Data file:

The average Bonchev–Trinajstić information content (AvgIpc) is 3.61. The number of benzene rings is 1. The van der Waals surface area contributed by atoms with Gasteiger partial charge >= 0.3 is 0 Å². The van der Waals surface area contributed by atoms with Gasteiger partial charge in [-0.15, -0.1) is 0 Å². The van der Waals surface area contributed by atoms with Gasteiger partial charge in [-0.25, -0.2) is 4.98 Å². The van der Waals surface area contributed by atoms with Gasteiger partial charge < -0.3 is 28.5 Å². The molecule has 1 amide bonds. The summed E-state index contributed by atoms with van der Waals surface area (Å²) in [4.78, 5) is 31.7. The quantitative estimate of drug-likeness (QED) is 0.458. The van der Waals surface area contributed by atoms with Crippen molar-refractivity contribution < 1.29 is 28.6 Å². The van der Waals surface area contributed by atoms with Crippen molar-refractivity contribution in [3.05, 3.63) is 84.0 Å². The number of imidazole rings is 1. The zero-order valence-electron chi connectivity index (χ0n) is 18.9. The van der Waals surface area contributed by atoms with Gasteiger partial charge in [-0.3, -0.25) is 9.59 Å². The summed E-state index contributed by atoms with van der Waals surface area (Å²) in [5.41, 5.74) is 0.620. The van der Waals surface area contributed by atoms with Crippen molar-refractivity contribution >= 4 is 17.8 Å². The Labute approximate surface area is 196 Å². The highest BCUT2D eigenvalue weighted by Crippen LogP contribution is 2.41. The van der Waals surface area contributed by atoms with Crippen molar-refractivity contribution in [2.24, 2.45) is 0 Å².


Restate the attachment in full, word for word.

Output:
The average Bonchev–Trinajstić information content (AvgIpc) is 3.61. The number of benzene rings is 1. The van der Waals surface area contributed by atoms with Gasteiger partial charge >= 0.3 is 0 Å². The van der Waals surface area contributed by atoms with Gasteiger partial charge in [-0.15, -0.1) is 0 Å². The van der Waals surface area contributed by atoms with Gasteiger partial charge in [-0.25, -0.2) is 4.98 Å². The van der Waals surface area contributed by atoms with Gasteiger partial charge < -0.3 is 28.5 Å². The molecule has 1 amide bonds. The summed E-state index contributed by atoms with van der Waals surface area (Å²) in [4.78, 5) is 31.7. The quantitative estimate of drug-likeness (QED) is 0.458. The van der Waals surface area contributed by atoms with Crippen molar-refractivity contribution < 1.29 is 28.6 Å². The van der Waals surface area contributed by atoms with Crippen molar-refractivity contribution in [3.05, 3.63) is 84.0 Å². The number of imidazole rings is 1. The zero-order valence-electron chi connectivity index (χ0n) is 18.9. The van der Waals surface area contributed by atoms with Gasteiger partial charge in [-0.3, -0.25) is 9.59 Å². The summed E-state index contributed by atoms with van der Waals surface area (Å²) in [5.41, 5.74) is 0.620. The van der Waals surface area contributed by atoms with Crippen molar-refractivity contribution >= 4 is 17.8 Å². The Labute approximate surface area is 196 Å². The highest BCUT2D eigenvalue weighted by Crippen LogP contribution is 2.41. The van der Waals surface area contributed by atoms with Crippen molar-refractivity contribution in [2.24, 2.45) is 0 Å².